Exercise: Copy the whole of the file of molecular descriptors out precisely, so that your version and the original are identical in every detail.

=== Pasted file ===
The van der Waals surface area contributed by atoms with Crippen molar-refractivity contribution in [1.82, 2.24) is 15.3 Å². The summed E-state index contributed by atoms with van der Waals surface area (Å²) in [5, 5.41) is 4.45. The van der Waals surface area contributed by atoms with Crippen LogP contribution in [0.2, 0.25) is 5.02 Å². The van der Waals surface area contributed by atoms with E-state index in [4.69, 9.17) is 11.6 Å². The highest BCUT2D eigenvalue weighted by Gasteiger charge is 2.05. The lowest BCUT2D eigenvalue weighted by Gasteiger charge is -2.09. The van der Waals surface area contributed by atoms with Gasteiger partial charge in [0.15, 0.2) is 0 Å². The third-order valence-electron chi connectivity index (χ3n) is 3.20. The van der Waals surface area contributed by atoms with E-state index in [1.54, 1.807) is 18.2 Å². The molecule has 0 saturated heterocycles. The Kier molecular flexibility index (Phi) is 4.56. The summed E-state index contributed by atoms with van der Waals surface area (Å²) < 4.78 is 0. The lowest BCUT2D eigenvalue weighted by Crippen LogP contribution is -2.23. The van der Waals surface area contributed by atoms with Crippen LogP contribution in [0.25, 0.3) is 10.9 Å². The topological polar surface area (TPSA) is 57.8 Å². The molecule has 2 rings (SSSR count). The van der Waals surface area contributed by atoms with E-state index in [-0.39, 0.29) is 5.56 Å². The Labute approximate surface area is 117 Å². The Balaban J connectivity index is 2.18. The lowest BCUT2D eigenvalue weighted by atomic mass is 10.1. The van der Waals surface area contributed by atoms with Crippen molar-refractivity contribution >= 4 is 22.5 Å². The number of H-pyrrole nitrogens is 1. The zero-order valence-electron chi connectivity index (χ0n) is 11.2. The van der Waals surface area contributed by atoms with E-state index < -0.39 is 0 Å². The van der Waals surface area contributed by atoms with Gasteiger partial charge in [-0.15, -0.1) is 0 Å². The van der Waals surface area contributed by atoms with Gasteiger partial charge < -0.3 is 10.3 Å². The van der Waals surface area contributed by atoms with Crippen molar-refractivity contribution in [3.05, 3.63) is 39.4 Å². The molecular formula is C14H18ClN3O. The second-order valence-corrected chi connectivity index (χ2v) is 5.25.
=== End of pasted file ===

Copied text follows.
The van der Waals surface area contributed by atoms with Crippen molar-refractivity contribution in [1.82, 2.24) is 15.3 Å². The summed E-state index contributed by atoms with van der Waals surface area (Å²) in [5, 5.41) is 4.45. The van der Waals surface area contributed by atoms with Crippen LogP contribution in [0.2, 0.25) is 5.02 Å². The van der Waals surface area contributed by atoms with E-state index in [4.69, 9.17) is 11.6 Å². The highest BCUT2D eigenvalue weighted by Gasteiger charge is 2.05. The lowest BCUT2D eigenvalue weighted by Gasteiger charge is -2.09. The van der Waals surface area contributed by atoms with Gasteiger partial charge in [0.15, 0.2) is 0 Å². The third-order valence-electron chi connectivity index (χ3n) is 3.20. The van der Waals surface area contributed by atoms with E-state index in [1.54, 1.807) is 18.2 Å². The molecule has 0 saturated heterocycles. The Kier molecular flexibility index (Phi) is 4.56. The summed E-state index contributed by atoms with van der Waals surface area (Å²) < 4.78 is 0. The lowest BCUT2D eigenvalue weighted by Crippen LogP contribution is -2.23. The van der Waals surface area contributed by atoms with Crippen LogP contribution in [0.25, 0.3) is 10.9 Å². The topological polar surface area (TPSA) is 57.8 Å². The molecule has 2 rings (SSSR count). The van der Waals surface area contributed by atoms with E-state index in [-0.39, 0.29) is 5.56 Å². The Labute approximate surface area is 117 Å². The Balaban J connectivity index is 2.18. The lowest BCUT2D eigenvalue weighted by atomic mass is 10.1. The van der Waals surface area contributed by atoms with Crippen molar-refractivity contribution >= 4 is 22.5 Å². The number of H-pyrrole nitrogens is 1. The zero-order valence-electron chi connectivity index (χ0n) is 11.2. The van der Waals surface area contributed by atoms with E-state index < -0.39 is 0 Å². The van der Waals surface area contributed by atoms with Gasteiger partial charge in [-0.15, -0.1) is 0 Å². The van der Waals surface area contributed by atoms with Gasteiger partial charge < -0.3 is 10.3 Å². The van der Waals surface area contributed by atoms with Crippen molar-refractivity contribution in [3.05, 3.63) is 39.4 Å². The molecular formula is C14H18ClN3O. The second-order valence-corrected chi connectivity index (χ2v) is 5.25.